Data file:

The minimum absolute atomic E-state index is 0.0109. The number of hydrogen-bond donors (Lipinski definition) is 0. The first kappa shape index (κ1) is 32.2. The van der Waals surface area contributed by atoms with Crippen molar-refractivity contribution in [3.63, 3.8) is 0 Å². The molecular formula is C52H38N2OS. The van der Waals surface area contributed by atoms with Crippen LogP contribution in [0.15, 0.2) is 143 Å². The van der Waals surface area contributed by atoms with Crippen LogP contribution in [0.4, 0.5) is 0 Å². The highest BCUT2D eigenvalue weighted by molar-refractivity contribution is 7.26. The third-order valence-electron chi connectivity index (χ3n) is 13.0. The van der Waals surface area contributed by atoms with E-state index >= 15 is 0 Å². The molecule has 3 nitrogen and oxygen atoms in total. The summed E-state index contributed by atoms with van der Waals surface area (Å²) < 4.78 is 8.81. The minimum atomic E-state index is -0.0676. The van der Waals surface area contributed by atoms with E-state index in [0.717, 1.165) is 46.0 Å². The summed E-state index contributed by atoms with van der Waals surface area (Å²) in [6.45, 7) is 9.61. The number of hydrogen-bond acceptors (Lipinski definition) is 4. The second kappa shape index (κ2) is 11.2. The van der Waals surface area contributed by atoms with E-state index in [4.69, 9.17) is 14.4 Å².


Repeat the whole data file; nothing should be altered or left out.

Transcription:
The minimum absolute atomic E-state index is 0.0109. The number of hydrogen-bond donors (Lipinski definition) is 0. The first kappa shape index (κ1) is 32.2. The van der Waals surface area contributed by atoms with Crippen molar-refractivity contribution in [3.63, 3.8) is 0 Å². The molecular formula is C52H38N2OS. The van der Waals surface area contributed by atoms with Crippen LogP contribution in [0.15, 0.2) is 143 Å². The van der Waals surface area contributed by atoms with Crippen LogP contribution in [0.4, 0.5) is 0 Å². The highest BCUT2D eigenvalue weighted by molar-refractivity contribution is 7.26. The third-order valence-electron chi connectivity index (χ3n) is 13.0. The van der Waals surface area contributed by atoms with E-state index >= 15 is 0 Å². The molecule has 3 nitrogen and oxygen atoms in total. The summed E-state index contributed by atoms with van der Waals surface area (Å²) < 4.78 is 8.81. The minimum atomic E-state index is -0.0676. The van der Waals surface area contributed by atoms with E-state index in [0.717, 1.165) is 46.0 Å². The summed E-state index contributed by atoms with van der Waals surface area (Å²) in [6.45, 7) is 9.61. The number of hydrogen-bond acceptors (Lipinski definition) is 4. The second kappa shape index (κ2) is 11.2. The van der Waals surface area contributed by atoms with E-state index in [4.69, 9.17) is 14.4 Å².